Joe Doakes from Como Park emails:
Minnesota election law requires party delegates at the convention to designate electors and alternates. Minnesota Republicans failed to do that at their convention so party big-shots designated some afterwards. Democrats correctly pointed out this duct-tape fix failed to comply with the law and asked the Supreme Court to strike Trump’s name from the ballot.
The Secretary of State objected that early voting starts in 11 days and they’ve already printed a million ballots so it would cost a fortune to change the ballots now. The Supreme Court decided the Democrats had waited too long to bring the challenge and ruled against them based on the ancient equitable doctrine of laches.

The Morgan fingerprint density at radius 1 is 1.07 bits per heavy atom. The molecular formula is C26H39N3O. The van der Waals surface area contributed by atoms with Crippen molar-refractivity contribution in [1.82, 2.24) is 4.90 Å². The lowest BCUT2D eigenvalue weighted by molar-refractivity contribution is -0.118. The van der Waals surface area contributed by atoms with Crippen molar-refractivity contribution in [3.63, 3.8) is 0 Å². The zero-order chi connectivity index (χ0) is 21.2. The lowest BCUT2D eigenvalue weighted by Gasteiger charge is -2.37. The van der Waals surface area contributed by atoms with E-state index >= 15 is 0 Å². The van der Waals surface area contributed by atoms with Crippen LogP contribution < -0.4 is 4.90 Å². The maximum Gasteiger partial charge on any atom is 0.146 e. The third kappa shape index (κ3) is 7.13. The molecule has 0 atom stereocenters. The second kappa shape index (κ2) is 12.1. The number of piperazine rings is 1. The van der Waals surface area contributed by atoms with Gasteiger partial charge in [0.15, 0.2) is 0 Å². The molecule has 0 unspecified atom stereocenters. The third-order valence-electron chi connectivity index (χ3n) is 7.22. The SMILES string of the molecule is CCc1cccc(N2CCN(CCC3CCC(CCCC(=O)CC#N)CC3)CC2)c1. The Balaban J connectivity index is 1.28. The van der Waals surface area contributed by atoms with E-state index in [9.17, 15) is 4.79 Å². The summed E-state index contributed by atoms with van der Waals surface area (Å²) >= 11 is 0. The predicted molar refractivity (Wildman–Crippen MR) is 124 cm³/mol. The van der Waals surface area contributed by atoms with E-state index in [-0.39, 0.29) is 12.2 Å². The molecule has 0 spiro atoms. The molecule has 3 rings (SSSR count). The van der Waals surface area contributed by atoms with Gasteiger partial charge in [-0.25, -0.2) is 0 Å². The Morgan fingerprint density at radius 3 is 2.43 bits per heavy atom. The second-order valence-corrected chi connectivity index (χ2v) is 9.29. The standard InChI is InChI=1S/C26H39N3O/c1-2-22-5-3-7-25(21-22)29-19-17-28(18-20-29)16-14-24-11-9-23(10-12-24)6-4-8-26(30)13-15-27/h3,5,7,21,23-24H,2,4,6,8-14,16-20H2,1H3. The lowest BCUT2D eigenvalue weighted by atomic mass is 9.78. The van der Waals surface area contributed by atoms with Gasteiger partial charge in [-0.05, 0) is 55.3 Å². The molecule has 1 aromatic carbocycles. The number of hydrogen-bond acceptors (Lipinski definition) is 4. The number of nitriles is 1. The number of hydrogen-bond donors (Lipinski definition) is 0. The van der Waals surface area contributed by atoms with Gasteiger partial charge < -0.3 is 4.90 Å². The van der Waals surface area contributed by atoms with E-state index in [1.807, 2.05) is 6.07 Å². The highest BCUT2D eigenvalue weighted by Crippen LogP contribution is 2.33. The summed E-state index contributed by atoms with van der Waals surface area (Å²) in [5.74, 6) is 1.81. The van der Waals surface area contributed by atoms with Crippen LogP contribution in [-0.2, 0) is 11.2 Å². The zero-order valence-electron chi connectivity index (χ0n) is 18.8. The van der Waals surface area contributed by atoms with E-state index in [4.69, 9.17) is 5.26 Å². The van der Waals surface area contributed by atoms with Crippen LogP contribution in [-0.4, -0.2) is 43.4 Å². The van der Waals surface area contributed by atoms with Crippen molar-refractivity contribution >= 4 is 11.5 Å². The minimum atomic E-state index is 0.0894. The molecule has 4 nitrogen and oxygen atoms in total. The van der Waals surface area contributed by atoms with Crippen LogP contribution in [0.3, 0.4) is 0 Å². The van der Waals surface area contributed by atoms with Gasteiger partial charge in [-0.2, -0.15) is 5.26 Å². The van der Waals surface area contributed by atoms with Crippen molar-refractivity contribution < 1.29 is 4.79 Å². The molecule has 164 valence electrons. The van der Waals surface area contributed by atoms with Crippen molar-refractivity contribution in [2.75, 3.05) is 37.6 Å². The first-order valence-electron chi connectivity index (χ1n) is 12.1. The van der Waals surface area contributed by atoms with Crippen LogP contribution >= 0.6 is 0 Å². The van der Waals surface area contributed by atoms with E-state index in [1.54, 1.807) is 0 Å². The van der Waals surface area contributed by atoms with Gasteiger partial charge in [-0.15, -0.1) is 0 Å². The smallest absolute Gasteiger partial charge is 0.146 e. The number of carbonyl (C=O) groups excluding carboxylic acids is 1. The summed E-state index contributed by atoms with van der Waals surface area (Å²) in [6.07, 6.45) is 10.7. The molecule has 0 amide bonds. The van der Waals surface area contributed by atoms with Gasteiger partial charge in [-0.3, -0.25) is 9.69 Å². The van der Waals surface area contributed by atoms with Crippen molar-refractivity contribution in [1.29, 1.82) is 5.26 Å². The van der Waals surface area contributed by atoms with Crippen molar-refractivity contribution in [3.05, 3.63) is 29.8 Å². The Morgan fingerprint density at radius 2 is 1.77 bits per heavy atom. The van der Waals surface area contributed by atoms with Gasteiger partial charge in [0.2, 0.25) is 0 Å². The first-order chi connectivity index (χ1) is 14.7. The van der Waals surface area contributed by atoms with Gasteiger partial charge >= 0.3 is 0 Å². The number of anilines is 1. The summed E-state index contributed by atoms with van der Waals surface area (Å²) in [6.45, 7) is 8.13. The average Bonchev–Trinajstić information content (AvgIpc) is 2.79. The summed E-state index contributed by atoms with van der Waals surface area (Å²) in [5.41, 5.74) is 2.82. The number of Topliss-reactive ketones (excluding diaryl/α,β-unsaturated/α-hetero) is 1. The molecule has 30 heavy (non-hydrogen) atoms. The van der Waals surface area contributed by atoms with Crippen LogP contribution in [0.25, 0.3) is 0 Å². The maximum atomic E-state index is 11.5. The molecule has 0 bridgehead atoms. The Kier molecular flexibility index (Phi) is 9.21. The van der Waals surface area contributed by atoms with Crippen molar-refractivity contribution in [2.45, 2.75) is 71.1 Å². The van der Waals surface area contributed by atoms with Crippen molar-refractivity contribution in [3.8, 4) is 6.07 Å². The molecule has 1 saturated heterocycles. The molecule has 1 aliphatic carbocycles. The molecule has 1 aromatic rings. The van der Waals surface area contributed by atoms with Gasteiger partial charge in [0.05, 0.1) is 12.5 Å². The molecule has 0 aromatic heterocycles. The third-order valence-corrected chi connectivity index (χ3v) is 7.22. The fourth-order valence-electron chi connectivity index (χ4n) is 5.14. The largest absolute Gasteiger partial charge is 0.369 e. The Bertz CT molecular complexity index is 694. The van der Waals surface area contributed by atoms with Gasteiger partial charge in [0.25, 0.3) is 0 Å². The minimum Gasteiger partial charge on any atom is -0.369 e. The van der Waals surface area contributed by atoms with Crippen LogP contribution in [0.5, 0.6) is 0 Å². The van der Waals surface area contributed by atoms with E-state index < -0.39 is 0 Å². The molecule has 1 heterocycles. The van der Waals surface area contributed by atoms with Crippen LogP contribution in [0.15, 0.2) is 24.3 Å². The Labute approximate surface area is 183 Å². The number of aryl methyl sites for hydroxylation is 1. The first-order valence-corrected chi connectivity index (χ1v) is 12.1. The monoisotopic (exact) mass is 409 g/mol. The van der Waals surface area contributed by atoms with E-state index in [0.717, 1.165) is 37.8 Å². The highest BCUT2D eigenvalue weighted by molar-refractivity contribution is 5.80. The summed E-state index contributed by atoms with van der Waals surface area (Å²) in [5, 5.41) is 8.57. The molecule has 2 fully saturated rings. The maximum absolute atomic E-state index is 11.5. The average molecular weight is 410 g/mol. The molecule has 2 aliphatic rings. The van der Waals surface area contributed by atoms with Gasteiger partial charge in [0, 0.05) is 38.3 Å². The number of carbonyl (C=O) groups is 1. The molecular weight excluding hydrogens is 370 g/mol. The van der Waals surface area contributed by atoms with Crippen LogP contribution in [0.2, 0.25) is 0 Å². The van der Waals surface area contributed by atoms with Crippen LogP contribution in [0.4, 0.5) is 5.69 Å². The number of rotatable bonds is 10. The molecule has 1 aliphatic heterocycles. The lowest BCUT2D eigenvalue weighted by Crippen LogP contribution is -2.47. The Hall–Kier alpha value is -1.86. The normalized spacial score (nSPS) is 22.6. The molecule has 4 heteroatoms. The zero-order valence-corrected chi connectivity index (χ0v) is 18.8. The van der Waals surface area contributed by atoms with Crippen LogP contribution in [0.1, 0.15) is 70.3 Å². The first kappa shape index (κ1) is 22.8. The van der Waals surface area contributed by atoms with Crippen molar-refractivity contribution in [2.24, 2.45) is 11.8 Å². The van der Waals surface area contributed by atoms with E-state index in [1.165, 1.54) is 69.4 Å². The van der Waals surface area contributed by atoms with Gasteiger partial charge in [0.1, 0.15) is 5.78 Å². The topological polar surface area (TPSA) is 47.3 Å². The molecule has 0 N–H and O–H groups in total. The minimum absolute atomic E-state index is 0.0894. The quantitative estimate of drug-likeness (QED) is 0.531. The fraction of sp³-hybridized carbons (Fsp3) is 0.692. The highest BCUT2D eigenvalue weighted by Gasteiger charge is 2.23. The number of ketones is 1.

Laches? Laches?!? That’s Republicans’ ace in the hole? That’s their big defense?
Laches is one of those kitchen-sink defenses you throw into the Answer when you’re totally desperate and have no defense on the merits of the case. It’s for losers and scoundrels and weasels. A major political party trying to get a Presidential candidate onto the ballot shouldn’t be relying on laches.
They really are the Stupid Party.
But why did the DFL file the suit – which, but for logistics and the appeal to, ahem, laches, might have succeeded?
Michael Brodkorb, newly at MinnPost, breaks that down. Short story short; there are people who get paid to be cynical about things like rules.